latter’s ‘what if?’ novel. General release. Ghost World (15) ●●●●● (Terry Zwigoff, US, 2001) Thora Birch, Scarlett Johansson, Steve Buscemi. 111min. Daniel Clowes adapts his own cult comic. Glasgow Film Theatre. Girl By The Lake (15) (Andrea Molaioli, Italy, 2007) Valeria Golino, Omero Antonutti, Fabrizio Gifuni. 95min. A sleepy provincial town is shocked by the murder of a young woman in this terse murder mystery. Starring a powerful lead performance as Inspector Giovani Sanzio from Toni The Consequences Of Love Servillo. Part of Nordic Noir season. Filmhouse, Edinburgh. The Girl with the Dragon Tattoo (18) ●●●●● (Niels Arden Oplev, Sweden, 2009) Michael Nyqvist, Noomi Rapace, Peter Haber. 152min. When investigative journalist Mikhael Blomkvist (Nyqvist) is called upon by an ageing Swedish industrialist to investigate the 40-year-old disappearance of his beloved great niece, his careful investigations get nowhere until a mysterious gothic Pippi Longstocking (Rapace) intervenes. The first of Stieg Laarson’s deservedly successful millennium thrillers receives a faithful but laborious film treatment. Part of Nordic Noir season. Selected release. Give Me Your Hand (Donne-moi la Main) (15) ●●●●● (Pascal-Alex Vincent, France, 2008) Alexandre Carril, Victor Carril, Anaïs Demoustier. 80min. Twin brothers hitch-hike to the funeral of the mother they never knew and learn a thing or two about brotherly love and independence along the way. Glasgow Film Theatre. Grindhouse (18) ●●●●● (Quentin Tarantino/Robert Rodriguez/Eli Roth/Edgar Wright/Rob Zombie, US, 2007) Rose McGowan, Freddy Rodríguez, Kurt Russell. 191min. Tarantino and Rodriguez’s salute to the 1970s exploitation movie focuses on an ex-stripper with a grenade launcher- equipped machine gun leg, who meets and greets a troop of flesh eating mutating zombies. Taking a step down in tone, Tarantino’s Death Proof traces two groups of women tied together only by the presence of a lunatic ex-Hollywood stuntman. Complete with the original imaginary trailers, this ‘double feature’ offers the Grindhouse package up on one deliciously cultish plate. Part of FAB Fest. Filmhouse, Edinburgh. High Lane (18) (Abel Ferry, France, 2009) Fanny Valette, Johan Libereau, Raphael Lenglet. 90min. French survivalist horror film about a group of adventurous friends who head into the wilderness only to encounter a homicidal mountain man. Part of FAB Fest. Filmhouse, Edinburgh. High School Musical 3: Senior Year (U) ●●●●● (Kenny Ortega, US, 2008) Zac Efron, Vanessa Anne Hudgens, Ashley Tisdale. 111min. This time high school seniors Troy (Efron) and Gabriella (Hudgens) prepare for separation before they head off to different colleges by staging an elaborate spring musical. Every bit as nauseating as it sounds (unless you are a child under its shamanistic powers), HSM 3 does, however, take advantage of the big screen format with some impressive ensemble music and dance numbers. Empire, Clydebank. Hot Tub Time Machine (15) ●●●●● (Steve Pink, US, 2010) John Cusack, Rob Corddry, Craig Robinson. 99min. See review, page 43. Vue Ocean, Edinburgh. House Full (12A) (Sajid Khan, India, 2010) Akshay Kumar, Ritesh Deshmukh, Deepika Padukone. 125min. Romantic comedy about the world’s unluckiest man. Selected release. How to Train Your Dragon (PG) ●●●●● (Dean DeBlois/Chris Sanders, US, 2010) Jay Baruchel, Gerard Butler, America Ferrera. 97min. Commendable new DreamWorks animation set in the mythical world of Vikings and dragons, and based on the book by Cressida Cowell. Hiccup, a Viking teenager, befriends a dragon. Selected release. Hubble 3D (U) (Toni Meyers, Canada, 2010) 44min. Leonardo Di Caprio narrates the latest 3D IMAX space adventure. IMAX Theatre, Glasgow. I Am Love (15) ●●●●● (Luca Guadagnino, Italy, 2009) Tilda Swinton, Flavio Parenti, Edoardo Gabbriellini. 120min. A birthday celebration of an ageing Italian industrialist triggers a series of events. Selected release. I Love you Phillip Morris (15) ●●●●● (Glenn Ficarra/John Requa, US, 2009) Jim Carrey, Ewan McGregor, Leslie Mann. 97min. Demented comedy based on a true story from writers of Bad Santa Ficarra and Requa about a gay con man, his prison squeeze and his inexhaustible appetite for scheming. By far the best work leads Carrey and McGregor have done for years. Filmhouse, Edinburgh.
Edinburgh. Eagles Over London (15) ●●●●● (Enzo G Castellari, Italy/France/Spain, 1969) Frederick Stafford, Van Johnson, Francisco Rabal. 112min. This Second World War action-thriller sees the British High Command infiltrated by German spies and in a sticky fix. This is an over-the-top saga featuring recreations of the evacuation of Dunkirk and the Battle of Britain. Part of Italian Film Festival. Filmhouse, Edinburgh. Edinburgh Napier University (15) (UK, 2010) 120min. Honours year films from Edinburgh Napier undergraduate students. Filmhouse, Edinburgh. 8th Wonderland (18) (Nicolas Alberny & Jean Mach, France, 2008) Matthew Geczy, Robert William Bradford, Alain Azerot. 93min. The titular world is a virtual country on the internet in which inhabitants votes for a motion by referendum, then takes it upon themselves to apply it to the real world. Filmhouse, Edinburgh. Ekam – Son of Soil (12A) (Mandeep, India, 2010) Babbu Maan. 157min. At his father’s wishes, the dashing Ekam (Maan) must return from Australia to India, in this family-orientated Bollywood. Cineworld Renfrew Street, Glasgow. The End (18) ●●●●● (Jeremy Thomas, Canada, 2007) Jeremy Thomas, Ella May, Katie Webber. 108min. Horror from new Canadian talent centring upon the shocking premonitions of psychic Joseph Rickman (Thomas) and detective Clara Wilkie’s struggles to catch a neighbourhood culprit. Part of FAB Fest. Filmhouse, Edinburgh. Erasing David (E) ●●●●● (David Bond, UK, 2009) David Bond, Frank M Ahearn, Duncan Mee. 90min. A fascinating concept for a documentary as filmmaker David Bond hires two private detectives to track himself and attempts to ‘disappear’. Cameo, Edinburgh. ET (U) ●●●●● (Steven Spielberg, USA, 1982) Henry Thomas, Dee Wallace-Stone, Robert MacNaughton. 120min. Steven Spielberg’s classic about a group of Earth children who help a stranded alien botanist return home. Sloan’s, Glasgow. Extract (15) ●●●●● (Mike Judge, US, 2009) Jason Bateman, Mila Kunis, Kristen Wiig. 92min. Judge attempts a satire of middle management in which Arrested Development’s Bateman is distracted from a lucrative takeover bid by his druggie bartender (Ben Affleck) to hire a gigolo to seduce his wife Suzie (Wiig) in some convoluted venal plotting. General release. Faceless Killers (18) (Hettie Macdonald, UK, 2010) Kenneth Branagh, Jeany Spark, Asher Ali. 90min. Kurt Wallander investigates the brutal murder of an elderly couple in this TV adaptation. Part of Nordic Noir season. Filmhouse, Edinburgh. Fantastic Mr Fox (PG) ●●●●● (Wes Anderson, USA, 2009) Voices of George Clooney, Meryl Streep, Adrien Brody. 88min. Anderson’s inspired choice of stop- motion animation pays off in this beautiful and idiosyncratic adaptation of the well- loved children’s tale. While kids may enjoy it, Anderson’s typically arch humour is aimed more at their parents, who will also be impressed by the star-studded voice cast – Bill Murray as a badger lawyer anyone?. Odeon at the Quay, Glasgow; Odeon Wester Hailes, Edinburgh.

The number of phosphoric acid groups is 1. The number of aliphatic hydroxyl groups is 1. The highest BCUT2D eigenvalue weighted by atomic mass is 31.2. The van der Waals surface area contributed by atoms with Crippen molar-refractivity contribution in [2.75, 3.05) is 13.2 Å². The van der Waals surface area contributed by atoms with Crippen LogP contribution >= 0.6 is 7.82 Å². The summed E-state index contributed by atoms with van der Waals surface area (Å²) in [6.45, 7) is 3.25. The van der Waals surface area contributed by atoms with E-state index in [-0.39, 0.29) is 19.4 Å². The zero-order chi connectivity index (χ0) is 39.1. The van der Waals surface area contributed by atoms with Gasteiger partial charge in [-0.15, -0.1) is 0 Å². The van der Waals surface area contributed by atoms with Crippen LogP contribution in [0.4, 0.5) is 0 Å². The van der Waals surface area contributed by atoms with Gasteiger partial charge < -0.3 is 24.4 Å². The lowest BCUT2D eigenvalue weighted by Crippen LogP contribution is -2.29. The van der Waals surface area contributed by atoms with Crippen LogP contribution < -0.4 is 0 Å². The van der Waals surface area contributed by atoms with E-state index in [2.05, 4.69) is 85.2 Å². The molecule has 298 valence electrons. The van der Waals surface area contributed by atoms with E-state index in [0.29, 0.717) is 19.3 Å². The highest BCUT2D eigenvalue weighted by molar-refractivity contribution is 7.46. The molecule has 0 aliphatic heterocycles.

✽✽ The First Movie (12A) ●●●●● (Mark Cousins, UK, 2009) 76min. See
feature, page 41. Filmhouse, Edinburgh.
✽✽ Four Lions (15) ●●●●● (Christopher Morris, UK, 2010)
Benedict Cumberbatch, Alex MacQueen, Julia Davis. 101min. See review, page 43. General release from Fri 7 May. Furry Vengeance (PG) ●●●●● (Roger Kumble, US/United Arab Emirates, 2010) Brendan Fraser, Brooke Shields, Ken Jeong. 91min. See Also Released, page 44. General release. Gentlemen Broncos (15) ●●●●● (Jared Hess, US, 2009) Michael Angarano, Jennifer Coolidge, Jemaine Clement. 85min. See Also Released, page 44. Cameo, Edinburgh. The Ghost (15) ●●●●● (Roman Polanski, UK, 2010) Ewan McGregor, Pierce Brosnan, Kim Cattrall. 127min. Adaptation by Polanski and Harris of the John Frankenheimer’s The Manchurian Candidate magnificent 1962 psycho-thriller starring Frank Sinatra, Laurence Harvey and the mighty Angela Lansbury (at the top of their collective games), re-emerges on a lovely new digital print. Discover, rediscover and wonder at the political and paranoid delights within. ■ GFT, Glasgow from Sun 9-Wed 12 May.